The handout is a particularly cute proof which appeared in the MAA Monthly a few years back.  For Euclid's original, Joyce's web version is still a great resource.  There are many proofs of this.

Much later in the course we will talk some about efficient ways to tell if a number is prime, or to get prime numbers.  For now, all we will use is something usually known as the Sieve of Eratosthenes.

• To check whether a number $n>1$ is composite or prime, it suffices to divide by all primes $p\leq \sqrt{n}$.
• Proof: If $n$ is not prime (composite), we can write $n=de$ for integers $d$ and $e$ both strictly between $1$ and $n$.  If both $d,e>\sqrt{n}$, then $$n=de>\left(\sqrt{n}\right)^2=n\; ,$$ a contradiction.

This is nice, because to get all numbers up through 100 it suffices to remove any numbers divisible by $2,3,5$, or $7$. By the way, Eratosthenes was a contemporary of Archimedes, and no slouch - he is best known for estimating the size of the Earth fairly accurately, amazingly so for the time.

Our biggest goal for today is the Fundamental Theorem of Arithmetic.  It says two things:

• Every $n>1$ has a factorization (way to write it as a product) into prime numbers.
• Every such factorization of a given $n$ is the same if you put the prime factors in increasing order (uniqueness).

It is quite old, and of course Euclid has a nice proof of it, along with various lemmas he needs to get there.  The book has it as Theorem 2.3.  The key ingredients are:

• If a number is prime, that is the prime factorization.
• If a number is not prime (that is, composite), then it is divisible by some prime. (This requires an axiom equivalent to induction.)
• This process can be continued and is finite.  (This requires some axiom equivalent to induction as well.)
• Any other way in which you can write the same number as a product of primes is just a reordering of the one obtained in the previous step. (This step requires that if a prime $p$ divides a product $ab$, then $p$ divides at least one of $a$ or $b$; Euclid proves it here.)

I'll fill in any remaining details in class.  Since you've had Algebraic Structures, I should note - this theorem is not true for every algebraic system!  Not even for every such system that is like the integers in other ways.  Most interesting examples of this will end up being just beyond the level/time available for this course, though.

The FTA is so great, I cannot overstate its significance.  For instance:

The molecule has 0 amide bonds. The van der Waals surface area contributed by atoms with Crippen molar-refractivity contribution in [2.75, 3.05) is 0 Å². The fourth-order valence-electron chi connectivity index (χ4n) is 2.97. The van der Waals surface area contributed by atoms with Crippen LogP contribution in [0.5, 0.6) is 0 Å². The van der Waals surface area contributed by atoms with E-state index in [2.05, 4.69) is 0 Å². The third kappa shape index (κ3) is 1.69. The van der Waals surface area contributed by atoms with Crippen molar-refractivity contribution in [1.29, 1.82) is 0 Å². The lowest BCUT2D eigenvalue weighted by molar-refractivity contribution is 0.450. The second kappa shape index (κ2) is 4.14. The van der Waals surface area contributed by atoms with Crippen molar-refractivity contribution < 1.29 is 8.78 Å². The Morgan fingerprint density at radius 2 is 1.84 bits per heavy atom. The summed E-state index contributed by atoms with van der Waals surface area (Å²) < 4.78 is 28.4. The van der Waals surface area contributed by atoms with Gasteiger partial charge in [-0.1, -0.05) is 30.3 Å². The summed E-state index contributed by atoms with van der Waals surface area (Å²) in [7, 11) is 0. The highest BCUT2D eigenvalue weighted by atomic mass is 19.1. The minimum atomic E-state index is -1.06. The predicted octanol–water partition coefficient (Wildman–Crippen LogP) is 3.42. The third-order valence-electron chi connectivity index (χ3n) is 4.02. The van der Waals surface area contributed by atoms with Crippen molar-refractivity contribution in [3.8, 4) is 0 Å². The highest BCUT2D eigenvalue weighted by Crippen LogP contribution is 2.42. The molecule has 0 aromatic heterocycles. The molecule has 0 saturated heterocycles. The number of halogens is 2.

• Lots of theorems now have reasons, not just proofs.  This is an important point about math!  You will reprove a few things to see this.
• Computing all kinds of things becomes easier, e.g. all the computations like lcm, gcd, powers, etc. on page 23.
• It can help us do in a systematic way results that were probably first obtained by extremely ad-hoc methods, e.g. Corollary 2.5.
• It gives us a canonical way to describe every integer in terms of simpler integers, and gives a measure of simplicity.

As an example, let's prove with it (on the board) two things I used for the proofs about Pythagorean triples last time:

• If $a^2|z^2$, then $a|z$.
• If $gcd(m,n)=1$ and $mn$ is a perfect square, then so are $m$ and $n$.

There are oodles of things this helps with.  Exercise 2.3 is interesting here, for example.

Here are some ways to calculate these things in Sage.

prime_divisors(693)
 [3, 7, 11] [3, 7, 11]
factor(693)
 3^2 * 7 * 11 3^2 * 7 * 11

Note that one of these functions gives just a list of the prime divisors, while the other gives the full factorization.

One last thing that is useful is some additional notation (page 23 in the book, if you like).

• We say that $p^k\parallel n$ precisely when $p^k|n$ but $p^{k+1}$ does not divide $n$.

As an example, $5^2\parallel 75$.  The prime factorization of a number clearly gives you information about this.

factor(factorial(20))
 2^18 * 3^8 * 5^4 * 7^2 * 11 * 13 * 17 * 19 2^18 * 3^8 * 5^4 * 7^2 * 11 * 13 * 17 * 19

Since $2^{18} \parallel 20!$ and $5^4\parallel 20!$, we can conclude that $20!$ ends with exactly 4 zeros merely from the prime factorization, which we could certainly get without multiplying it out (though in this case Sage probably does that first).  We can check this:

factorial(20)
 2432902008176640000 2432902008176640000

Well, now it's time for some homework!

1. Find a (fairly) obvious solution to the equation $m^n=n^m$ for $m\neq n$.  Are there other such solutions?
2. A number such as 11, 111, 1111 is called a repunit.  Clearly eleven is a prime repunit.  Find another one.
3. Find the prime numbers less than 100 using the Sieve of Eratosthenes - make sure you actually draw it!  Every math student should do this once - and only once.
4. Reprove Corollary 1.11 and Theorem 1.12 using the FTA.
5. Prove using the FTA that if $gcd(a,b)=d$ then $gcd\Big(\frac{a}{d},\frac{b}{d}\Big)=1$.
6. Do Exercise 2.19.
7. Show that if $a$ and $b$ are positive integers and $a^3\mid b^2$, then $a\mid b$.
8. Show that if $p^a\parallel m$ and $p^b\parallel n$, then $p^{a+b}\parallel mn$.
9. Is it possible for $n!$ to end in exactly five zeros?
10. Show that $\log_{10} (5)$ is irrational.
11. Show that $3^{2/3}$ is irrational.
12. By hand, find the prime factorizations of 36, 756, and 1001.  Use these to find their pairwise GCDs and LCMs.
13. By hand, find the GCD and LCM of $2^2\cdot 3^5\cdot 7^2\cdot 13\cdot 37$ and $2^3\cdot 3^4\cdot 11\cdot 31^2$.
14. By any method you like, find the prime factorizations of $2^{24}-1$ and $10^8-1$, as well as their GCD.